Overfishing and the use of these illegalities results in the destruction and fishing of immature fish and mothers who would potentially lay the eggs, says Dr. Christopher Aura, KMFRI’s Director of Freshwater Systems Research.

Similarly, the KeFS notes that overfishing has been an ongoing issue in the lake for years with population growth and economic factors resulting in increased fishing activity, putting immense pressure on fish stocks.

According to a report by the East African Community (EAC) Lake Victoria Fisheries Organization Secretariat, between 2000 and 2016, the number of fishers operating on Lake Victoria increased from 129,305 to 219,919. Of these, 50% were in Tanzania, 30% in Uganda and 20% in Kenya. 

During the same period, fishing crafts operating on the Lake increased from 42,519 to 74,257 with 42% in Tanzania, 39% in Uganda and 19% in Kenya.

Nile perch fishing boats parked at Kiumba beach waiting for the next fishing expedition
Photo credits: Sharon Atieno

Another reason for the declining fish stock, Dr. Aura says, is the increased nutrient enrichment due to upstream activities, including farming and industries. This has affected the water quality, and fish struggle to survive.

Besides, he notes that climate change has led to the shrinking of breeding grounds. “Fish are struggling to reproduce due to low oxygen levels and increasing temperature induced by climate change,” he says.

Fish being weighed at Kaswanga beach
Photo credits: Sharon Atieno

Solving the conflict

To prevent conflicts between the silver cyprinid and Nile perch fishermen from escalating in the affected beaches in Rusinga Island, BMUs convened several multi-stakeholder meetings in the last quarter of 2023 involving people from the fisheries sector, which led to the decision to come up with a “zoning” method.

The zoning method involves the rotation of fishing grounds after 15 days. Each group is allowed to fish at a particular part of the beach during this period, and then they exchange when the time lapses.

“During the first three days, that is, 16th, 17th and 18th, we must patrol the waters to ensure smooth fishermen transition. Some were resistant, but with time, the fishermen have gotten used to the method,” Rimba, who is in charge of 18 BMUs across Rusinga, says.

A fisherman holding Nile perch after a fishing expedition
Photo credits: Sharon Atieno

The BMUs spearheaded this decision as one of their mandates under the Fisheries (Beach Management Unit) Regulations, 2007 to prevent or reduce conflicts in the fisheries sector.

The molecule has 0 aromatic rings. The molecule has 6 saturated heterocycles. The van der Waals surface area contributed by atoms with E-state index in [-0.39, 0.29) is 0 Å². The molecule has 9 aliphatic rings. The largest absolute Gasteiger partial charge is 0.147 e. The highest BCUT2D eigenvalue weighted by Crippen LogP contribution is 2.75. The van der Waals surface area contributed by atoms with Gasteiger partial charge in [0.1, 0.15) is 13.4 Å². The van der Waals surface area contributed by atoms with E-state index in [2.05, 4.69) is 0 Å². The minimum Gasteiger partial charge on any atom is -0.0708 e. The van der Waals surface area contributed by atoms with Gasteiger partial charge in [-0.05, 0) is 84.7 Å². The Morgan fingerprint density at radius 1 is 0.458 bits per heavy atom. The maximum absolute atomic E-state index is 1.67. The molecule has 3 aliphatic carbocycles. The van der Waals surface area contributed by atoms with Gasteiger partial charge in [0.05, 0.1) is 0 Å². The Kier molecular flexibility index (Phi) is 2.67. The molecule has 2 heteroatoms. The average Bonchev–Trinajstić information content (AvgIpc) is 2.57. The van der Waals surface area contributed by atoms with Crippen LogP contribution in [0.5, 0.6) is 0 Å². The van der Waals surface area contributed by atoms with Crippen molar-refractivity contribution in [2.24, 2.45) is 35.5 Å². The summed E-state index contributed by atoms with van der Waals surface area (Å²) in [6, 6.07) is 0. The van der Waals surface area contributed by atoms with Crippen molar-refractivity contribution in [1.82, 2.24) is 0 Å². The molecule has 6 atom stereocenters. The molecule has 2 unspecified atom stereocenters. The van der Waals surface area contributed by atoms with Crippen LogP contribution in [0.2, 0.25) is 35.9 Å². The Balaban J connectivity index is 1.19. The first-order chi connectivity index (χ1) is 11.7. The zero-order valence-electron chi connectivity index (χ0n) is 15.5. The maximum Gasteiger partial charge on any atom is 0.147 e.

According to Nick Rimba, Chairperson Kaswanga BMU and Rusinga BMU Network, the method is being implemented 200 meters inwards from the beaches where there was rivalry between the two fisherfolk groups. These include Litare, Kaswanga, Kiumba, Wayando, and Lwanda Rombo beaches.

Rimba, tasked with the burden of ensuring that the method is working smoothly, leads daily patrols alongside representatives of the five beaches to ensure that the fishermen coexist peacefully during their fishing activities.

Since the exercise began in November 2023, he says, the conflicts have reduced by up to 80 percent, while theft cases have reduced to about 30 percent. However, he observes that carrying out patrols almost nightly is very expensive as the boat uses fuel and costs very high. Additionally, since patrol work is voluntary, some members representing the BMUs sometimes fail to show up.

Nick Rimba, Chairman BMUs, Rusinga ward
Photo credit: Sharon Atieno

The fisherfolk, especially from Litare and Kiumba beaches, which have been experiencing constant disagreements, agree that some peace and calm have been restored since the method was implemented. However, they are looking for a long-term solution to the dwindling fish population so that everybody can benefit equally from the lake.

Dr. Aura notes that the government is working on a framework to come up with possible solutions to the declining fish population in Lake Victoria. Already, restocking of Nile tilapia in small water bodies, mainly dams across western and central regions of the country, is underway to increase food security and nutrition while promoting aquaculture.